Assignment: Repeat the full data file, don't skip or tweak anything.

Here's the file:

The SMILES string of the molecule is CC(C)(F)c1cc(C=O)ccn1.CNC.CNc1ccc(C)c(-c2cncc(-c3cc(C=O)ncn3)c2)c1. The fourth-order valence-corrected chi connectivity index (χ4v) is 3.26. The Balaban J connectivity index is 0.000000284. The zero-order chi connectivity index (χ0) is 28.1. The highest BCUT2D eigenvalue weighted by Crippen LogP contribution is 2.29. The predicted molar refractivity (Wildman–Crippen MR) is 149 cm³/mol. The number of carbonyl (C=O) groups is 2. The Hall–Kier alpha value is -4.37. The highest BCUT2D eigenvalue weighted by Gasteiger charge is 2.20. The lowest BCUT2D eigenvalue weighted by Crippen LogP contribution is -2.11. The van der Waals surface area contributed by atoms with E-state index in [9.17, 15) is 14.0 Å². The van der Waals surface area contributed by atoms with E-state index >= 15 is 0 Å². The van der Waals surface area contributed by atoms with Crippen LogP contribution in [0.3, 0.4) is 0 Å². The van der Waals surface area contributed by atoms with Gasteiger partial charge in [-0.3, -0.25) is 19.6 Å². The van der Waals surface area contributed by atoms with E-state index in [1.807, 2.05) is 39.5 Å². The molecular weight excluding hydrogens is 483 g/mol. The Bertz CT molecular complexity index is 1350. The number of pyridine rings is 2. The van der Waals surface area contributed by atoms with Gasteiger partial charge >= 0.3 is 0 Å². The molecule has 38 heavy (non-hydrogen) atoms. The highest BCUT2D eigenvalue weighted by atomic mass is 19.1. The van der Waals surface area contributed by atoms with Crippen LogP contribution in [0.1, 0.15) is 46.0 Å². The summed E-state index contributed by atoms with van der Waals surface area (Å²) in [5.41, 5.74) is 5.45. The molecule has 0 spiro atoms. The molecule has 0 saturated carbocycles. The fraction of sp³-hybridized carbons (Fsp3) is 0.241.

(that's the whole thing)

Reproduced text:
The SMILES string of the molecule is CC(C)(F)c1cc(C=O)ccn1.CNC.CNc1ccc(C)c(-c2cncc(-c3cc(C=O)ncn3)c2)c1. The fourth-order valence-corrected chi connectivity index (χ4v) is 3.26. The Balaban J connectivity index is 0.000000284. The zero-order chi connectivity index (χ0) is 28.1. The highest BCUT2D eigenvalue weighted by Crippen LogP contribution is 2.29. The predicted molar refractivity (Wildman–Crippen MR) is 149 cm³/mol. The number of carbonyl (C=O) groups is 2. The Hall–Kier alpha value is -4.37. The highest BCUT2D eigenvalue weighted by Gasteiger charge is 2.20. The lowest BCUT2D eigenvalue weighted by Crippen LogP contribution is -2.11. The van der Waals surface area contributed by atoms with E-state index in [9.17, 15) is 14.0 Å². The van der Waals surface area contributed by atoms with E-state index >= 15 is 0 Å². The van der Waals surface area contributed by atoms with Crippen LogP contribution in [0.3, 0.4) is 0 Å². The van der Waals surface area contributed by atoms with Gasteiger partial charge in [-0.3, -0.25) is 19.6 Å². The van der Waals surface area contributed by atoms with E-state index in [1.807, 2.05) is 39.5 Å². The molecular weight excluding hydrogens is 483 g/mol. The Bertz CT molecular complexity index is 1350. The number of pyridine rings is 2. The van der Waals surface area contributed by atoms with Gasteiger partial charge >= 0.3 is 0 Å². The molecule has 38 heavy (non-hydrogen) atoms. The highest BCUT2D eigenvalue weighted by atomic mass is 19.1. The van der Waals surface area contributed by atoms with Crippen LogP contribution in [0.1, 0.15) is 46.0 Å². The summed E-state index contributed by atoms with van der Waals surface area (Å²) in [5.41, 5.74) is 5.45. The molecule has 0 spiro atoms. The molecule has 0 saturated carbocycles. The fraction of sp³-hybridized carbons (Fsp3) is 0.241.